In a New York Times Magazine story this past Sunday, Ron Suskind recalls a meeting with an unnamed White House aide who said that Suskind and others like him were "in the reality-based community." A new poll from the Program on International Policy Attitudes at the University of Maryland offers some help in distinguishing those who are in the "reality-based community" from those who aren't. Here are the first two paragraphs of PIPA's press release regarding the findings:
Even after the final report of Charles Duelfer to Congress saying that Iraq did not have a significant WMD program, 72% of Bush supporters continue to believe that Iraq had actual WMD (47%) or a major program for developing them (25%). Fifty-six percent assume that most experts believe Iraq had actual WMD and 57% also assume, incorrectly, that Duelfer concluded Iraq had at least a major WMD program. Kerry supporters hold opposite beliefs on all these points.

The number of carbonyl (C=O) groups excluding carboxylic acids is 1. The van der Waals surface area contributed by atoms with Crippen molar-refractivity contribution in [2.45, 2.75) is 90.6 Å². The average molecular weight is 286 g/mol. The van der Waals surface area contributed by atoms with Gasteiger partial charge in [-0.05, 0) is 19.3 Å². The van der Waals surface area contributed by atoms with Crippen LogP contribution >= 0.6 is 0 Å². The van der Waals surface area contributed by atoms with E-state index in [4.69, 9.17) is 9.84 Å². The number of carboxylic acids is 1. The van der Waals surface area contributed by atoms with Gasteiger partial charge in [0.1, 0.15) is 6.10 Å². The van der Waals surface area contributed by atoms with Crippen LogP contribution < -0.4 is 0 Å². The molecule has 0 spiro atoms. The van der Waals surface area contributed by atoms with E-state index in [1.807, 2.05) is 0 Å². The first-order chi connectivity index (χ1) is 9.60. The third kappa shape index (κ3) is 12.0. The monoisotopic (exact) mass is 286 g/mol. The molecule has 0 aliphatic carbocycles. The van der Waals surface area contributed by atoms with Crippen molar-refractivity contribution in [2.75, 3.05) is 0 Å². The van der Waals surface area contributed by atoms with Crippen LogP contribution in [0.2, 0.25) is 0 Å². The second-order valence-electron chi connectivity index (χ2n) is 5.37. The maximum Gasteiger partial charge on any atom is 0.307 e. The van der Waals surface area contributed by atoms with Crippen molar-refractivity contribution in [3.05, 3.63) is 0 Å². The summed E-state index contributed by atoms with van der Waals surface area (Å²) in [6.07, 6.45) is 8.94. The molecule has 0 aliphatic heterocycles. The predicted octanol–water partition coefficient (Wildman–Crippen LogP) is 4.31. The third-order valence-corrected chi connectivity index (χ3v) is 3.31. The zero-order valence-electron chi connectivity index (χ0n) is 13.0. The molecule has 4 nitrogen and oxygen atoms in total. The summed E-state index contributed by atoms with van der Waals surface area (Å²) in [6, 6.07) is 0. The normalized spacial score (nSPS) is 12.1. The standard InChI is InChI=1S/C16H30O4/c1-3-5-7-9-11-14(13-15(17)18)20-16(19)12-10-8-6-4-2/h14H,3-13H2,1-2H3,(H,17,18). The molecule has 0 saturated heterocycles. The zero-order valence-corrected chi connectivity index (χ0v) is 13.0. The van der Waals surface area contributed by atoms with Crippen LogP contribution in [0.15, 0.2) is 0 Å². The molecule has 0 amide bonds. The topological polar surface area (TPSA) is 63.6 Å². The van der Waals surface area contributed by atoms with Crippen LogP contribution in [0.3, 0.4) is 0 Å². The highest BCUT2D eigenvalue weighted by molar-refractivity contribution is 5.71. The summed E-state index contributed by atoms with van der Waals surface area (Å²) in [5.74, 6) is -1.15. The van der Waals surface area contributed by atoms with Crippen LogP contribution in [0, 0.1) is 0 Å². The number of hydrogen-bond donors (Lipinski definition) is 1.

Similarly, 75% of Bush supporters continue to believe that Iraq was providing substantial support to al Qaeda, and 63% believe that clear evidence of this support has been found. Sixty percent of Bush supporters assume that this is also the conclusion of most experts, and 55% assume, incorrectly, that this was the conclusion of the 9/11 Commission. Here again, large majorities of Kerry supporters have exactly opposite perceptions.
Those who saw PIPA's last poll on what Bush and Kerry supporters know (or don't know) are unlikely to be surprised.
As Mark Twain put it, "It's not what we don't know that hurts us, it's what we know for certain that just ain't so."